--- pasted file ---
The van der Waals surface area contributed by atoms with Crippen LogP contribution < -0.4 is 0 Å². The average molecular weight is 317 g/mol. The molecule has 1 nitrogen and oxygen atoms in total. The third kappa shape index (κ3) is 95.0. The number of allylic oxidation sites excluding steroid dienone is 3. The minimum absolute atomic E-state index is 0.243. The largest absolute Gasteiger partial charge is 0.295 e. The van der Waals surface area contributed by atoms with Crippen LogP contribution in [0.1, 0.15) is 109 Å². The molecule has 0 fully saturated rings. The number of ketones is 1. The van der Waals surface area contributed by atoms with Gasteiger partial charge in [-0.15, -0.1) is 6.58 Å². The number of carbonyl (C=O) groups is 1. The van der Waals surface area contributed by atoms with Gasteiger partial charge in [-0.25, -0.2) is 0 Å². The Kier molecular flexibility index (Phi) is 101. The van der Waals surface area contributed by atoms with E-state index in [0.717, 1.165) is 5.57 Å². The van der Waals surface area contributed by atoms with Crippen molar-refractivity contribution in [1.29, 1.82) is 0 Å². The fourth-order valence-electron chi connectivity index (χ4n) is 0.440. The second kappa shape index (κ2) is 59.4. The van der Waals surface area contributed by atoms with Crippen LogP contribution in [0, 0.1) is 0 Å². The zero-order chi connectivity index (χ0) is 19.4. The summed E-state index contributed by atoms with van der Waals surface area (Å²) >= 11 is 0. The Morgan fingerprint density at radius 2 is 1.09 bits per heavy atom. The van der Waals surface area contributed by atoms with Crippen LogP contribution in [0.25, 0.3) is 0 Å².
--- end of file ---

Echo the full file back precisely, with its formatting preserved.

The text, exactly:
The van der Waals surface area contributed by atoms with Crippen LogP contribution < -0.4 is 0 Å². The average molecular weight is 317 g/mol. The molecule has 1 nitrogen and oxygen atoms in total. The third kappa shape index (κ3) is 95.0. The number of allylic oxidation sites excluding steroid dienone is 3. The minimum absolute atomic E-state index is 0.243. The largest absolute Gasteiger partial charge is 0.295 e. The van der Waals surface area contributed by atoms with Crippen LogP contribution in [0.1, 0.15) is 109 Å². The molecule has 0 fully saturated rings. The number of ketones is 1. The van der Waals surface area contributed by atoms with Gasteiger partial charge in [-0.15, -0.1) is 6.58 Å². The number of carbonyl (C=O) groups is 1. The van der Waals surface area contributed by atoms with Gasteiger partial charge in [-0.25, -0.2) is 0 Å². The Kier molecular flexibility index (Phi) is 101. The van der Waals surface area contributed by atoms with E-state index in [0.717, 1.165) is 5.57 Å². The van der Waals surface area contributed by atoms with Crippen molar-refractivity contribution in [1.29, 1.82) is 0 Å². The fourth-order valence-electron chi connectivity index (χ4n) is 0.440. The second kappa shape index (κ2) is 59.4. The van der Waals surface area contributed by atoms with Crippen LogP contribution in [0, 0.1) is 0 Å². The zero-order chi connectivity index (χ0) is 19.4. The summed E-state index contributed by atoms with van der Waals surface area (Å²) >= 11 is 0. The Morgan fingerprint density at radius 2 is 1.09 bits per heavy atom. The van der Waals surface area contributed by atoms with Crippen LogP contribution in [0.25, 0.3) is 0 Å².